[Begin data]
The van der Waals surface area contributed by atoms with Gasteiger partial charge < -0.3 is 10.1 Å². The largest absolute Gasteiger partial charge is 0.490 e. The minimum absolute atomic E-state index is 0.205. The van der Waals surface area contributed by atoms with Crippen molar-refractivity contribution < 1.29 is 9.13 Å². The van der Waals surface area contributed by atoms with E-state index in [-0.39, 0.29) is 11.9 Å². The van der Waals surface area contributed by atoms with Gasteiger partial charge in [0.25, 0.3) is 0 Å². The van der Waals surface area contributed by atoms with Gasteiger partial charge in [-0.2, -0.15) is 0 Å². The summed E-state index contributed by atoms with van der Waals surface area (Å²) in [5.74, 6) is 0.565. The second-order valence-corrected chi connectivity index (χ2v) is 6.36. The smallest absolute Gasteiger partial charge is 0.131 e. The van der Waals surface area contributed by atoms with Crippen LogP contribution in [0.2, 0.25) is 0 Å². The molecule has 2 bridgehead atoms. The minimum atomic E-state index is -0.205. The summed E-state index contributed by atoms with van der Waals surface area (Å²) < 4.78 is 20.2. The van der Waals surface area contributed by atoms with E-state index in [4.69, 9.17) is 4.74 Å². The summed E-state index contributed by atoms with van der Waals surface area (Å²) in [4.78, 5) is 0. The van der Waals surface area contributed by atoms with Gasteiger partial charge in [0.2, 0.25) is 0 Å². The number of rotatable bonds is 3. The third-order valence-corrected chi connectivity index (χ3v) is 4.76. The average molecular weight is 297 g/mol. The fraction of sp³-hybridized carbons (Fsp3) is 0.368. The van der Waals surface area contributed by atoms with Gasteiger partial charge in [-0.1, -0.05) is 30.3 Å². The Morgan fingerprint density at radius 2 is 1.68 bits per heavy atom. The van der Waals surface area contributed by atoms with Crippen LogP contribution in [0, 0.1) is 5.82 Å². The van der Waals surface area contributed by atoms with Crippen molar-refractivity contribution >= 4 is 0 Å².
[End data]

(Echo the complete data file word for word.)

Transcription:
The van der Waals surface area contributed by atoms with Gasteiger partial charge < -0.3 is 10.1 Å². The largest absolute Gasteiger partial charge is 0.490 e. The minimum absolute atomic E-state index is 0.205. The van der Waals surface area contributed by atoms with Crippen molar-refractivity contribution < 1.29 is 9.13 Å². The van der Waals surface area contributed by atoms with E-state index in [-0.39, 0.29) is 11.9 Å². The van der Waals surface area contributed by atoms with Gasteiger partial charge in [0.25, 0.3) is 0 Å². The van der Waals surface area contributed by atoms with Gasteiger partial charge in [-0.2, -0.15) is 0 Å². The summed E-state index contributed by atoms with van der Waals surface area (Å²) in [5.74, 6) is 0.565. The second-order valence-corrected chi connectivity index (χ2v) is 6.36. The smallest absolute Gasteiger partial charge is 0.131 e. The van der Waals surface area contributed by atoms with Crippen LogP contribution in [0.2, 0.25) is 0 Å². The molecule has 2 bridgehead atoms. The minimum atomic E-state index is -0.205. The summed E-state index contributed by atoms with van der Waals surface area (Å²) < 4.78 is 20.2. The van der Waals surface area contributed by atoms with E-state index in [4.69, 9.17) is 4.74 Å². The summed E-state index contributed by atoms with van der Waals surface area (Å²) in [4.78, 5) is 0. The van der Waals surface area contributed by atoms with Gasteiger partial charge in [0.2, 0.25) is 0 Å². The number of rotatable bonds is 3. The third-order valence-corrected chi connectivity index (χ3v) is 4.76. The average molecular weight is 297 g/mol. The fraction of sp³-hybridized carbons (Fsp3) is 0.368. The van der Waals surface area contributed by atoms with Gasteiger partial charge in [-0.1, -0.05) is 30.3 Å². The Morgan fingerprint density at radius 2 is 1.68 bits per heavy atom. The van der Waals surface area contributed by atoms with Crippen LogP contribution in [0, 0.1) is 5.82 Å². The van der Waals surface area contributed by atoms with Crippen molar-refractivity contribution >= 4 is 0 Å².